Comfortable and Furious

The Day Joel Osteen Was The Best Thing On TV

I watch my fair share of TV shows, but not a lot of TV. Usually I just pound off a Starsky & Hutch or a classic Simpsons episode before bed via the Ukrainian spyware site du jour. But I recently found myself flipping channels in an LA hotel room on a Sunday morning, shortly before the hapless Atlanta Falcons would ruin my ten team parlay like Homer ruining a birthday cake. Sometimes I like just watching TV and taking time to stop and smell the infomercials.

Some say that TV has gotten better because they erroneously believe that shows like Breaking Bad and Dungeons & Dragons & Incest represent an interstellar leap forward from previous programs. The newer shows have a soap opera format, the characters say bad words and there’s a lot of violence. This combination is thought to instantly make newer shows better than Colombo or The Twilight Zone, as if by one of the magical spells cast by Peter Dinkling’s sinister elf. Even if it were true that some TV shows have gotten better, TV as a whole seems more poisonous than ever. Is this just more evident to me because I’ve been removed from it, or is it really getting worse? I don’t know for sure, but I do know that normal TV content in 2014 is so bilous that it finally helped me to understand the appeal of televangelists.

joel osteen the view bad tv
Your source for information on pediatrics.

One thriving branch of TV is ignorant chatter. At some point, we decided that listening to people talk about subjects that they understand is boring. It’s much more fun to have ignorant loudmouths spout whatever pops into void between their ears on a given subject, like someone taking a Rorschach test who doesn’t really get it and keeps trying to get the right answer. The View, Bill Maher, Pardon The Interruption and scores of other variations specifically select people who do not understand the subjects at hand to confidently assert their opinions. I guess the idea is to simulate the conversations you have in day to day life, with coworkers, friends or family, where you just kind of yap at each other to kill time, but to replace the people in your real life with louder people who have had more plastic surgery because preening narcissists are our superiors.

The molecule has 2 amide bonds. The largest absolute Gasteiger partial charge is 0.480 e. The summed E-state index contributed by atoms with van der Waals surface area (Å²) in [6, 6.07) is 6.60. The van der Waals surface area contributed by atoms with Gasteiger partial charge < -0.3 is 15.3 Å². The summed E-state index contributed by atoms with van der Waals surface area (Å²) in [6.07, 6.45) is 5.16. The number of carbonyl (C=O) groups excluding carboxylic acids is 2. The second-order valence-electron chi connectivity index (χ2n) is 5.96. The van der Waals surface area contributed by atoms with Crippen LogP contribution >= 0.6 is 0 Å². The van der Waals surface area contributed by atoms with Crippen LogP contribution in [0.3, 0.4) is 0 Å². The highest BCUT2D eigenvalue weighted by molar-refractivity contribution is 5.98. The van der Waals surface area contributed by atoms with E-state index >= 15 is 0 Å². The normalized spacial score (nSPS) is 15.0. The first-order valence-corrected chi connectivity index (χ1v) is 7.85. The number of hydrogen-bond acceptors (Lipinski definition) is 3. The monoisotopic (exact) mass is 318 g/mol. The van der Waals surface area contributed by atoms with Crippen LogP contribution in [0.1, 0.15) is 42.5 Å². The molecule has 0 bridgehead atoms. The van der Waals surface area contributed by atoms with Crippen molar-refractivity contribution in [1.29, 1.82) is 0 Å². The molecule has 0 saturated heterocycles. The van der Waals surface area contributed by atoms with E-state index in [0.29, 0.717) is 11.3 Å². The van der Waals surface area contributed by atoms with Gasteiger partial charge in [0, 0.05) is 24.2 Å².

Not really my cup of tea. I’m the type to steer conversations away from religion and politics and even sports. When it comes to conversations, I’m more of a This American Life or a Snap Judgement guy than a The View or Fox And Friends guy. Tell me about your job or an interesting thing that happened to you: something you know and I don’t. Who cares what you think about Obama? Not me. And I still wouldn’t care, even if you pretended to be a cowboy in a movie.